I took Global Environmental Politics this past term. It was extraordinarily useful in arming me with the terms and frameworks that explain the phenomenon around me. The course aimed to explain how power starts, inhibits, affects and influences environmental change.
The concept, “individualization of responsibility”, was one of my favourite terms because it described an issue I myself was wrestling with. Michael Maniates, who introduced this term in his article Individualization: Plant a Tree, Buy a Bike, Save the World?, believes that the world is trending towards an individual-based sense of environmentalism. It means that we understand that individuals hold the key to change, as opposed to groups, communities, governments, or corporations. Individuals are seen as the ones who can take action to save the world, whether it be through planting trees, riding bicycles or buying eco-products. This is the logic behind campaigns that promote purchase of more sustainable products: if people change their purchasing decisions, the change in demand therefore causes product or service suppliers to change their practices as well.
Michael Maniates is disappointed with this trend. He thinks it shifts attention away from the collective action that is really effective. I think to too. There’s only so much individuals can effect by themselves.
So what if I bring my own mug to my favourite coffee store? It doesn’t stop the barista from whipping out a disposable cup for the next customer. Even worse, the barista sometimes has already started writing down my order on a disposable cardboard cupholder.
On top of that, individualizing responsibility is distracting us from the systems that are at fault. With the perception of the consumer as key to stopping use of disposable cups, it leads consumers like me to expend extra energy to ensure I bring my reusable mug each time I think I will end up at a coffee shop.
What if, instead of the responsibility of producing less waste at a coffee shop falling to me to bring a reusable mug, it’s the business’ responsibility to operate with less waste, or the government’s responsibility to prohibit consumers and businesses alike from producing waste from non-essential disposable goods? In another case, what if the responsibility of buying more eco-friendly products that often come at a higher price falls not on consumers? Rather, perhaps all products should meet higher standards for environmental impact and sustainability, and be available at affordable prices.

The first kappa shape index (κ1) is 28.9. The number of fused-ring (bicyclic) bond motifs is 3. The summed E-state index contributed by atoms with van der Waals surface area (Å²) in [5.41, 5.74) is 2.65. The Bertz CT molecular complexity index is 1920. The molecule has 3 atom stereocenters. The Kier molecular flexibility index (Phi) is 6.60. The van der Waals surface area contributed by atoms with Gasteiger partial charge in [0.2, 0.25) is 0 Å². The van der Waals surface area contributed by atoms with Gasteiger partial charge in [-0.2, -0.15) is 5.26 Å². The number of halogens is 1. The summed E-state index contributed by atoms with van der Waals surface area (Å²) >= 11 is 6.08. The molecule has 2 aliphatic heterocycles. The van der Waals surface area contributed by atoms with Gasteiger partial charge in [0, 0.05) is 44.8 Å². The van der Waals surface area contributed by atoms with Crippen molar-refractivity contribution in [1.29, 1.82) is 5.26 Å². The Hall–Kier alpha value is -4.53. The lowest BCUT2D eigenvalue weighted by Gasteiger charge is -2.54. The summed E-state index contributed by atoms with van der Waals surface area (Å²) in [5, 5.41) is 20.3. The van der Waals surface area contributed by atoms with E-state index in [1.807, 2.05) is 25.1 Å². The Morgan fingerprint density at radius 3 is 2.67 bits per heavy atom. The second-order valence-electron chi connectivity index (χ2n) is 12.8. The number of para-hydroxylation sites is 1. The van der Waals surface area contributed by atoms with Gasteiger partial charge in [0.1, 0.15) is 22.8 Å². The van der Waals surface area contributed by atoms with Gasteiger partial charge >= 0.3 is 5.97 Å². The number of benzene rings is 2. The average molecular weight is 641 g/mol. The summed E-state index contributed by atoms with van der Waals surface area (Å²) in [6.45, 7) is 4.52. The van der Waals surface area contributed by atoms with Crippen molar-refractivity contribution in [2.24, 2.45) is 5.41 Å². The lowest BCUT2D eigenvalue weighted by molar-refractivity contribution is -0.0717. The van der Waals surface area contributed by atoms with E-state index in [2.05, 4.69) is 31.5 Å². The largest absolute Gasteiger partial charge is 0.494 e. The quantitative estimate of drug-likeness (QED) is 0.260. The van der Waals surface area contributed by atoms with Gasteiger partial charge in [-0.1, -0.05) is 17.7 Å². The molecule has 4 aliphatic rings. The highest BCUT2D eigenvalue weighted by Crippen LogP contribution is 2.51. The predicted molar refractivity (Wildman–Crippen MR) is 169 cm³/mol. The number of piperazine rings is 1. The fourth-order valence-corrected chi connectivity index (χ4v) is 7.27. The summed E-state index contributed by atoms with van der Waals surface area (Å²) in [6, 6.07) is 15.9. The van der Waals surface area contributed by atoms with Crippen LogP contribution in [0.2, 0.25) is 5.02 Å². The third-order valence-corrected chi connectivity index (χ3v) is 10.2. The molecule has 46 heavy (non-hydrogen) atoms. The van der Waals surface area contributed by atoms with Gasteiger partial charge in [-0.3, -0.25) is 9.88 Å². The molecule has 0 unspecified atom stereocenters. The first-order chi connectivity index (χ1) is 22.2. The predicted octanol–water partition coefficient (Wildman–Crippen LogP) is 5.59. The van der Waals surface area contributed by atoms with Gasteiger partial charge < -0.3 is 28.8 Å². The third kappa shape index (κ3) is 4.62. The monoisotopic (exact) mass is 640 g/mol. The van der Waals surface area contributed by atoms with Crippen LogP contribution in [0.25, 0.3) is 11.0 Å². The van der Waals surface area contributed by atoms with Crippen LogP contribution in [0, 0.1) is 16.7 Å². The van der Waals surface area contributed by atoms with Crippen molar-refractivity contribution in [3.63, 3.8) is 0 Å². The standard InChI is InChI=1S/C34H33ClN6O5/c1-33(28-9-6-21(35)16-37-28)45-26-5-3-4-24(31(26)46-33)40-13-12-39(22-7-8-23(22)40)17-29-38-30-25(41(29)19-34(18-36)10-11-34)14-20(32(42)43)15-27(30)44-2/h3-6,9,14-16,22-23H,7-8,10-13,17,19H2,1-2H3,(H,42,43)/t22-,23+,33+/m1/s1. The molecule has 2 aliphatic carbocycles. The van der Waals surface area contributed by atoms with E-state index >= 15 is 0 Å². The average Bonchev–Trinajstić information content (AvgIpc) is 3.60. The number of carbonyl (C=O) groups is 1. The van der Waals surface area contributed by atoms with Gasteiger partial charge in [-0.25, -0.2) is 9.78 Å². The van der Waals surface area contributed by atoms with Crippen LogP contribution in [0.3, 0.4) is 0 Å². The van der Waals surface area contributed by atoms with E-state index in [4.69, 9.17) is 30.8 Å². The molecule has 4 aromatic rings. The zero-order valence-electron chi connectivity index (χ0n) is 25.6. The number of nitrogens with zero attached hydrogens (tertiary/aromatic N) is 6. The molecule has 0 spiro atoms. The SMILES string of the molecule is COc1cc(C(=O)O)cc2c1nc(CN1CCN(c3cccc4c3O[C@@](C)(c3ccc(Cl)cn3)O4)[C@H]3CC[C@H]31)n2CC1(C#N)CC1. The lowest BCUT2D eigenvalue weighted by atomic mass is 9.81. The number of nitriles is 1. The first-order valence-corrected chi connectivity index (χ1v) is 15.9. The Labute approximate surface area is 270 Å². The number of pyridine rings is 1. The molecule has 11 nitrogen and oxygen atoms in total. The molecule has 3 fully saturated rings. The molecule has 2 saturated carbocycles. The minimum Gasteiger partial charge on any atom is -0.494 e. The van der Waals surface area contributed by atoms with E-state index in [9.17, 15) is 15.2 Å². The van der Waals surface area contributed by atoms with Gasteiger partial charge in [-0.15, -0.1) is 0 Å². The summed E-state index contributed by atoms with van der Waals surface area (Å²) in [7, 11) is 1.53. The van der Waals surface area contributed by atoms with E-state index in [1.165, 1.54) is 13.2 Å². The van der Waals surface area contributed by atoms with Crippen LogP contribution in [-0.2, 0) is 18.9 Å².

This video encapsulates this shift towards an individualization of responsibility. It features Lauren Singer, who runs the Trash is for Tossers blog on living a zero-waste lifestyle. The shift is when she says one of the things she’s learnt from living zero-waste is that instead of looking to governments and policy-making as a way to effect change, she sees the huge potential in individual actions.
This is troubling for me, especially since I believe that Singer had an honourable mission (her story inspired me to change some of my practices as well). I do support her decision to live zero-waste to reflect her desire to protect the environment, because I think it’s worthwhile to change your personal lifestyle to reflect your beliefs.
However, I do not think that personal lifestyle change is a better way to effect change than collective action. Singer doesn’t explicitly say that urging government action is not the most effective solution, but the promise she found in individual action conveys a sense that individual action is the way to go in contrast to changing government policy.
Never forget that there is so much more we can do together to enact change on a wider scale. Focussing on what you do in your personal life overlooks the root causes of problems. In order to respond to lack of supply, to respond to ineffectual laws and enforcement, to motivate stronger ambition for environmental goals, we need to organize together to change our community, city, province, country, corporations, institutions and cultures.